Monthly Archives: November 2010

Axl Rose Sues Guitar Hero Over "Slash"

You saw this one
coming a mile away, admit it…

 

By Fred Mills

 

With Thanksgiving just a few hours away, Los Angeles-area
lawyers are giving thanks for Axl Rose and his perennially-litigious frame of mind.
According to a report published this morning at Billboard.com, the Guns N’
Roses majordomo has filed suit against Activision, which creates the “Guitar Hero” video game, to the tune of
$20 million.

 

The lawsuit claims that the game maker “violated a deal not
to include any imagery” or references to former GNR guitarist Slash (or, for
that matter, Slash’s post-GNR outfit Velvet Revolver) – the likeness of Slash,
of course, turns up in the GNR song “Welcome to the Jungle” in the video game,
outfitted in his signature hat, sunglasses and nose ring. When Rose spotted
this, he apparently went ballistic.

 

The lawsuit is quoted as stating, “[Activision] began
spinning a web of lies and deception to conceal its true intentions to not only
feature Slash and VR prominently in GH
III
but also promote the game by emphasizing and reinforcing an association
between Slash and Guns N’ Roses and the band’s song ‘Welcome to the Jungle’.”

 

There’s a lot more, and you can read the entire report here at Billboard.com

 

 

Bardo Pond Preps New Album – Finally!

Let’s not have such a
long gap between records from here on out, okay folks?

 

By Fred Mills

 

It’s been five years since phabulous psychedelic pharmacists
Bardo Pond released a new studio album, and as good as 2006’s Ticket Crystals (ATP Recordings) was, that’s
a long time for fans who over the years have thrilled to the band’s music. Even
more striking about the band’s relative silence was the sheer volume of output
that came before in terms of full-lengths (several on Matador, no less),
singles, EPs and their self-released experimental “Volume” series, along with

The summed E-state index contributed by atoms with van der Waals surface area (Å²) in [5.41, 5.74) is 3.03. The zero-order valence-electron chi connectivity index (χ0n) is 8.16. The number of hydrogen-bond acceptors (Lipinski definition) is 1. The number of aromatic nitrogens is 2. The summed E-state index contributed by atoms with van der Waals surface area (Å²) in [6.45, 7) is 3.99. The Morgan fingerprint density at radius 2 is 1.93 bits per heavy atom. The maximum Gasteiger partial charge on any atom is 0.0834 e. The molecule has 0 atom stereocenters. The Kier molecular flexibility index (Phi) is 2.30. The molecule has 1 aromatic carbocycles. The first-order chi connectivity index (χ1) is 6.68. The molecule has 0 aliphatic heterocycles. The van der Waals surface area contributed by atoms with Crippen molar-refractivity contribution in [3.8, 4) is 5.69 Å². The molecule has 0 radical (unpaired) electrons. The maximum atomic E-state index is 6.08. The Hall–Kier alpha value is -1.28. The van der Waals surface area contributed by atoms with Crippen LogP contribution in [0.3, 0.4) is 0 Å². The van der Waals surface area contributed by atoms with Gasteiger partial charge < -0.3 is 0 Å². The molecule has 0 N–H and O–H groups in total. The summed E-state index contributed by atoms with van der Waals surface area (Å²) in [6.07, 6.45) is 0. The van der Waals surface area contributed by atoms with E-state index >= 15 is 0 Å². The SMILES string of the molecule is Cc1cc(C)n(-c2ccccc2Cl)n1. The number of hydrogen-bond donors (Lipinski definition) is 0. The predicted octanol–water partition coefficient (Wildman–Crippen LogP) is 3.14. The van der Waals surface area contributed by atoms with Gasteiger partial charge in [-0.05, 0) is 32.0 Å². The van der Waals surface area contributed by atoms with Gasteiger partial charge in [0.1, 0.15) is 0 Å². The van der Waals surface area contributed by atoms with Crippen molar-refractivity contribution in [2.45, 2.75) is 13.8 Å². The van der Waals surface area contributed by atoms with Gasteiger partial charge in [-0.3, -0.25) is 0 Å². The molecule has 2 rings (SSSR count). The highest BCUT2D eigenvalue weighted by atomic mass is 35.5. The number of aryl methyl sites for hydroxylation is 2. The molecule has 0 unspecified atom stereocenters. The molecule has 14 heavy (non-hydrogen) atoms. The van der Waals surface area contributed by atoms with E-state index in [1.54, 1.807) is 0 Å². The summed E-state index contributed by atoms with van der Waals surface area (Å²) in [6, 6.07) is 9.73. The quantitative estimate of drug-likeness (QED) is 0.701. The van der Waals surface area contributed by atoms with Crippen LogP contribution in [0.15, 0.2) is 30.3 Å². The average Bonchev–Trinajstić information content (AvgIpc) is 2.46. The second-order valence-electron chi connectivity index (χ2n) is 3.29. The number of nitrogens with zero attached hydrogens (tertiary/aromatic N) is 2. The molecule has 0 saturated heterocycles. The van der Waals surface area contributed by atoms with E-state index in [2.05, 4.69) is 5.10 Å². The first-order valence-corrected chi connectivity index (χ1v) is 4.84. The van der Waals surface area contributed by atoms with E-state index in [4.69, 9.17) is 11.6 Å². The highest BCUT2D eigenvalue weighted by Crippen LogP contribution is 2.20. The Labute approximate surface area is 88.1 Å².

the Adrop suite that came out on the
Three Lobed label, also in 2006.

 

The drought is just about over, however: on January 11, Fire
Records will release Bardo Pond, and
that’s the artwork below. You can also check out an advance teaser MP3 too:

 

 

 

We don’t have too much additional info just yet, other than
this particularly evocative snippet of description courtesy the label. If you’re
a Bardo fan (ain’t we all?), however, it seems to work just about perfectly:

 

 

“This cauldron is a
bit of a different brew. It made total sense to me (as it will to you) when he
later told me the name of the LP is just “
Bardo Pond.” Why? It’s a distillation. Two
decades of playing together have sandblasted away everything unessential and
left us with what we have here. It was like no one else before them had ever
gotten near the plagal cadence, not Lou Reed or the Stooges or 2,000 yrs of
church music. They invented it all over again, independent of any of that,
after gawd knows how many yrs of flailing away and burning themselves up.”

 

 

 

 

 

 

Read: Steven Pond’s Head Hunters Book

 

Published
recently by University
of Michigan Press,
Head
Hunters: The Making of Jazz’s First Platinum Album does more than give the bestselling 1973 album from Herbie Hancock a
reappraisal – it challenges the way critics and the public frequently view the
intersection of jazz and commercialism.

 

By Steve Pick

When histories of jazz are written, fusion gets short
shrift. Oh, Miles Davis gets acknowledged for being the first to mix jazz
elements with rock instrumentation and volume, and maybe Weather Report and
Herbie Hancock get mentioned for selling a million records. But for the most